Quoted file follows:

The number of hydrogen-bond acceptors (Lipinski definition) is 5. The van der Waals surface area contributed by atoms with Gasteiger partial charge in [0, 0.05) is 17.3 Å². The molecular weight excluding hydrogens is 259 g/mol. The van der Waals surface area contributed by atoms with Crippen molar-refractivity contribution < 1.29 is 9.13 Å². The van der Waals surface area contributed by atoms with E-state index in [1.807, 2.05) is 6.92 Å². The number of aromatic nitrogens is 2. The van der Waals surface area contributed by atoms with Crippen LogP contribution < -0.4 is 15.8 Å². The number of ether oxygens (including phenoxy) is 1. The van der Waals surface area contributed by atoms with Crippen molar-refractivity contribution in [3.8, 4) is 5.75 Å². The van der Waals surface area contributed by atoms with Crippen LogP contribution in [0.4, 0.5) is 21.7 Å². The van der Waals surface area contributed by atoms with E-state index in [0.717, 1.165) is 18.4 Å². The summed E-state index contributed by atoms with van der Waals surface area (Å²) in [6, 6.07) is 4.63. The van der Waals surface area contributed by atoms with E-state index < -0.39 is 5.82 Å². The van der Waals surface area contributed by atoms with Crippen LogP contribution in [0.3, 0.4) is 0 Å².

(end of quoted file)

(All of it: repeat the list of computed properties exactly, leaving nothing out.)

The number of hydrogen-bond acceptors (Lipinski definition) is 5. The van der Waals surface area contributed by atoms with Gasteiger partial charge in [0, 0.05) is 17.3 Å². The molecular weight excluding hydrogens is 259 g/mol. The van der Waals surface area contributed by atoms with Crippen molar-refractivity contribution < 1.29 is 9.13 Å². The van der Waals surface area contributed by atoms with E-state index in [1.807, 2.05) is 6.92 Å². The number of aromatic nitrogens is 2. The van der Waals surface area contributed by atoms with Crippen LogP contribution < -0.4 is 15.8 Å². The number of ether oxygens (including phenoxy) is 1. The van der Waals surface area contributed by atoms with Crippen molar-refractivity contribution in [3.8, 4) is 5.75 Å². The van der Waals surface area contributed by atoms with Crippen LogP contribution in [0.4, 0.5) is 21.7 Å². The van der Waals surface area contributed by atoms with E-state index in [0.717, 1.165) is 18.4 Å². The summed E-state index contributed by atoms with van der Waals surface area (Å²) in [6, 6.07) is 4.63. The van der Waals surface area contributed by atoms with E-state index < -0.39 is 5.82 Å². The van der Waals surface area contributed by atoms with Crippen LogP contribution in [0.3, 0.4) is 0 Å².